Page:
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Elwyn records


Held at: Elwyn Historical Archives and Museum [Contact Us]111 Elwyn Road, Elwyn, PA, 19063

This is a finding aid. It is a description of archival material held at the Elwyn Historical Archives and Museum. Unless otherwise noted, the materials described below are physically available in their reading room, and not digitally available through the web.

Overview and metadata sections

Elwyn is one of the oldest service organizations in the United States for individuals with intellectual disabilities. Tracing its roots to a Philadelphia school for "mental defectives" founded in 1852, Elwyn has remained at the vanguard in the understanding, care, and treatment of intellectual disability for over 150 years. By the early 2000s, Elwyn had programs in Pennsylvania, New Jersey, Delaware, and California serving over 12,000 people.

"In 1852, James B. Richards, a teacher, came to Philadelphia and opened a private school for "mental defectives" on School Lane in Germantown. He enlisted the sympathies of Dr. Alfred L. Elwyn, a physician, and together they were able to arouse interest in the endeavor in Philadelphia. Their efforts led, in [1853], to the incorporation of The Pennsylvania Training School for Feeble-minded Children, later renamed the Elwyn School. An appropriation from the Commonwealth of Pennsylvania of ten thousand dollars and provisions for ten students were obtained. The school and its 17 students were moved to Woodland Avenue in 1855. Edouard Seguin, then a political refugee from France, was appointed educational director the following year.

"Before the end of the decade, dissention and financial difficulties threatened to close the new school. [Richards left Elwyn and started a school for people with intellectual disability in Harlem, NY.] Dr. Joseph Parrish was appointed Superintendent [at Elwyn] and was able to bring about financial stability. An additional appropriation of $20,000 by the legislature for buildings provided opportunity for expansion and the search for a permanent location began. Dorothea Dix, who had paved the way for humanitarian treatment of both [people with mental illness and people with intellectual disability] in Massachusetts, assisted in choosing a new site, fifteen miles south of Philadelphia at Media [Delaware County]. Miss Dix was instrumental in securing state appropriations for the new campus. In 1857, the cornerstone of the main building was laid, and the new school was dedicated to the shelter, instruction, and improvement of [children with intellectual disability]...

"The school grew in size despite the financial difficulties that again developed during the Civil War. By 1864, the property, grounds, and buildings held by the institution were valued at $140,000. The student population had increased to 144, many from other states. Eighty of these children were supported by the state. During this year, Dr. Parrish retired and was succeeded by Dr. Isaac Kerlin, who served until 1893...

"During Kerlin's administration, there was further expansion of the institution with the help of additional state appropriations. Kerlin was widely recognized for his scientific interest in and study of [intellectual disability]. The Association of Medical Officers of American Institutions for Idiotic and Feeble-minded Persons was founded and held its first meeting at Elwyn in 1876. Dr. Kerlin, along with Seguin...[and others] were the original members of this group, which later changed its name to the American Association on Mental Deficiency [and is now known as the American Association on Intellectual and Developmental Disabilities]. In 1871, Elwyn endorsed the idea of a custodial department. A special act of the Legislature authorized the institution, now called the Pennsylvania Training School, to provide asylum for "idiotic and imbecilic" persons without regard to age. Later, buildings were added for epileptic and paralytic girls. The school, which became an institution after the Civil War, now described its custodial department as the Asylum Village of Elwyn.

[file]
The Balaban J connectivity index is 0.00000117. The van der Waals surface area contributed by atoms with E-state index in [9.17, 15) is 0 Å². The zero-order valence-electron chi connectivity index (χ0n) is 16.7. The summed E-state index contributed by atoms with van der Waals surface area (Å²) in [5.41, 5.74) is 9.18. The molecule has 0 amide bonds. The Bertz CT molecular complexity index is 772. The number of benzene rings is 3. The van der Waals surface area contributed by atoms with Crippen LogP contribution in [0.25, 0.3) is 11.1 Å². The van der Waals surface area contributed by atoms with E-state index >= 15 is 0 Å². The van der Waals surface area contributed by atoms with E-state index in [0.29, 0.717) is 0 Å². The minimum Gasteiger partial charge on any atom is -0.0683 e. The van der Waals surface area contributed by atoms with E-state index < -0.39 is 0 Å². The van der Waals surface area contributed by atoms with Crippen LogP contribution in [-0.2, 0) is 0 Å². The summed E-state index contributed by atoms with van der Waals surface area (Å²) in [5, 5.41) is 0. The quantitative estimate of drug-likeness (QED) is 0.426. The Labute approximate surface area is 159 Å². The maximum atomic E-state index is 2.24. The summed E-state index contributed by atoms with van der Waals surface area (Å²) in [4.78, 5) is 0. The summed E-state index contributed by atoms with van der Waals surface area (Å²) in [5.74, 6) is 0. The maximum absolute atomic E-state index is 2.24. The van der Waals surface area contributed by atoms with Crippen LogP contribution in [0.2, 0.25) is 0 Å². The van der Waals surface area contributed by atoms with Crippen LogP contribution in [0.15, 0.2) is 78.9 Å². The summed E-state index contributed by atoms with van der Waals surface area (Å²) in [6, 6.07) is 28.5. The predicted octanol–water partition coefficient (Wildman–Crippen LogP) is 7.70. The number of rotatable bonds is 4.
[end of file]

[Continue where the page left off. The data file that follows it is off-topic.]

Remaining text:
"...[Kerlin]...urged recognition of the "moral imbecile" and the necessity for his life-long guardianship and detention for the protection of society. Kerlin believed firmly in the growth of institutions and the dependence of the "defective classes" upon the strong arm of a paternal government. His acceptance of a correlation between idiocy, pauperism, and crime led him to assume that the reduction in the number of jails, criminal courts, almshouses, and "grog-shops" awaited only the growth of 'villages of the simple.'

"Leadership at Elwyn was continued by Dr. Martin W. Barr from 1893 to 1930. Dr. Barr is known for his anthropometric research laboratory and for authoring the first American textbook on mental deficiency. He emphasized manual training for students and introduced classes in printing, weaving, and basketry. A 34-acre farm was purchased and farming became an important "training area." By 1902, Elwyn's grounds encompassed 137 acres; a staff of 165 employees served a population of 1,041 students, three-fourths of whom were in training programs and one-fourth of whom were in custodial care.

"Dr. E. Arthur Whitney succeeded Dr. Barr in 1930, and served in that position until 1960. Dr. Whitney continued the tradition of Kerlin and Barr as a recognized leader in the field of [intellectual] deficiency. He was a staunch proponent of eugenics and argued repeatedly for the control of feeble-mindedness through selective sterilization.